Forget, for the moment, the debate over whether the state should pay to hand out free pregnancy tests and/or condoms. Give away both, then think bigger.
Every baby born with fetal alcohol syndrome costs the public $1 million to $4 million in lifetime medical and social services bills. Bar bathroom give-aways aside, experts say plenty more can be done to reduce FASD in Alaska and improve the lives of those with the disability.
Here are just three ideas other states and countries are trying:
1. Teach at-risk women about FASD before pregnancy
Studies funded by the Centers for Disease Control and Prevention found that when doctors and OB-GYNs screen women in their practices for heavy drinking -- and then talk to them about the danger of alcohol during pregnancy -- the would-be mothers use birth control more and drink less.
One intervention method, called "Project CHOICES," involves identifying women who are at-risk to have an FASD child before they are pregnant and teaching them about the disability in a series of counseling sessions and "motivational interviews." The women learn about effective and long-term birth control at a follow-up appointment.
It sounds simple, but don't assume that every Alaska midwife and doctor is already warning patients about fetal alcohol syndrome. A 2006 state survey found that Alaska OB-GYNs held more permissive views toward pregnant women using alcohol than teachers, social workers or even prison employees.
The Department of Corrections, with funding from the Alaska Mental Health Trust Authority, plans to hire an FASD expert this year to develop plans for teaching inmates at Hiland Mountain women's prison about the disability.
"While we have them, literally as captive audience, that would be a good time to address some FASD prevention education," said Laura Brooks, health care administrator for the department.
2. House adults and families, with oversight
On the North Slope, where fetal alcohol syndrome rates are highest, Native Village of Barrow social service employees are looking for ways to help mothers who have the disability retain custody of their children while still getting the help they need to live independently. One solution they recommend: Housing complexes where multiple families could live under some form of oversight or with a live-in guardian.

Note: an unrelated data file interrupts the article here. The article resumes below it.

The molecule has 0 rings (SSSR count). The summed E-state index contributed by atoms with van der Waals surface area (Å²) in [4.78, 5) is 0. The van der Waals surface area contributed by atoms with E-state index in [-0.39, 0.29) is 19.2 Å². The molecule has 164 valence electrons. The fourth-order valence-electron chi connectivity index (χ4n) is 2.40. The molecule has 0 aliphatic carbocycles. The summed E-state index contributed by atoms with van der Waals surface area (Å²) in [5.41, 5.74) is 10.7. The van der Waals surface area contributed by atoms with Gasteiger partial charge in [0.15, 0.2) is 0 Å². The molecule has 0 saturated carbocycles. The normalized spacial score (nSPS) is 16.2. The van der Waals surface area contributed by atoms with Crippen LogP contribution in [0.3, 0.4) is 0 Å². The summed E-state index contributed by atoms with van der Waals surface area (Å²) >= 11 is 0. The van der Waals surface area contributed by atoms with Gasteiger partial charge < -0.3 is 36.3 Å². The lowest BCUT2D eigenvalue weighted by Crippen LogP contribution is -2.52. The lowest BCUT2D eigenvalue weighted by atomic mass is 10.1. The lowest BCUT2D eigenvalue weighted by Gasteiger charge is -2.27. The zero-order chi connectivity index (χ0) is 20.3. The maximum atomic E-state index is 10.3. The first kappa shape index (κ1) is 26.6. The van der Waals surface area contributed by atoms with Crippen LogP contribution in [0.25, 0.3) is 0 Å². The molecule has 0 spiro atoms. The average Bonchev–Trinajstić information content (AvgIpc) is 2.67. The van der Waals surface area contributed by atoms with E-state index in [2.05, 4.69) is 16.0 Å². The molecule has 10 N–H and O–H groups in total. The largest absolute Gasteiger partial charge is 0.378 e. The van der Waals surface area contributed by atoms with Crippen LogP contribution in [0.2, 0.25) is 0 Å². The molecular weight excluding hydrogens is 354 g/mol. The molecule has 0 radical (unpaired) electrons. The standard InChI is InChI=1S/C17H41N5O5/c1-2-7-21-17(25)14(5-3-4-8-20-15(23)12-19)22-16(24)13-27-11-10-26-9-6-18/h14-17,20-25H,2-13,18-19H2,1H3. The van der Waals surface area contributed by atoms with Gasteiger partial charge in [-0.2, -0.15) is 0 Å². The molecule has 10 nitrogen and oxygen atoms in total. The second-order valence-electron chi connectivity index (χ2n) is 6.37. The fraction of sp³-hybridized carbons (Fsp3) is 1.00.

Adults with FASD also are more likely to wind up in prison. Many need a safe, structured place to live when they get out.
"It doesn't really achieve much to put them back on the streets where they got into trouble in the first place," said Doug Caldwell, spokesman for the Yukon Housing Corp. in Whitehorse.
FASD advocates in that Yukon city created a non-profit to provide housing for people with the disability.
The group, Options for Independence Society, opened a 14-unit apartment building in February for tenants with fetal alcohol syndrome and FASD. The Canadian federal government provided more than $1 million to build the apartments while the Yukon territorial government gave $2 million in construction and mortgage financing The city waived fees and property taxes.
As a partnership of non-profits, local and federal governments and First Nations governments, the project could be duplicated anywhere, said society president Sharon Hickey.
Two staff members oversee the building around the clock, while tenants pay rent to live there, Hickey said. The nonprofit views the housing as a form of crime prevention that might save the public money over time.
"You pay, one way or the other," Hickey said. "When people have a stable place to live, not only does the quality of their life go up, but they don't get up to as much mischief."
3. Facial analysis software works. Use it.
Facial analysis software created by the University of Washington is nearly 100 percent accurate in predicting which children and adults have full fetal alcohol syndrome.
The screening tool is already used in Alaska by FASD diagnostic teams, but could also be employed by the Department of Corrections and the Office of Children's Services.
Brooks, the corrections administrator, said the prison system plans to hire an FASD expert this year to develop better screening for new inmates. That could include use of the software, she said.
Behavioral problems that seem FASD-related might instead spring from childhood trauma or other causes, making the disability hard to diagnose. The added, low-cost step of photographing an inmate and applying the University of Washington software could quickly flag those who might have the trademark features that signal full FAS.
The same is true for foster children, who might be eligible for federal disability assistance with a diagnosis.
Story by KYLE HOPKINS | Photos by MARC LESTER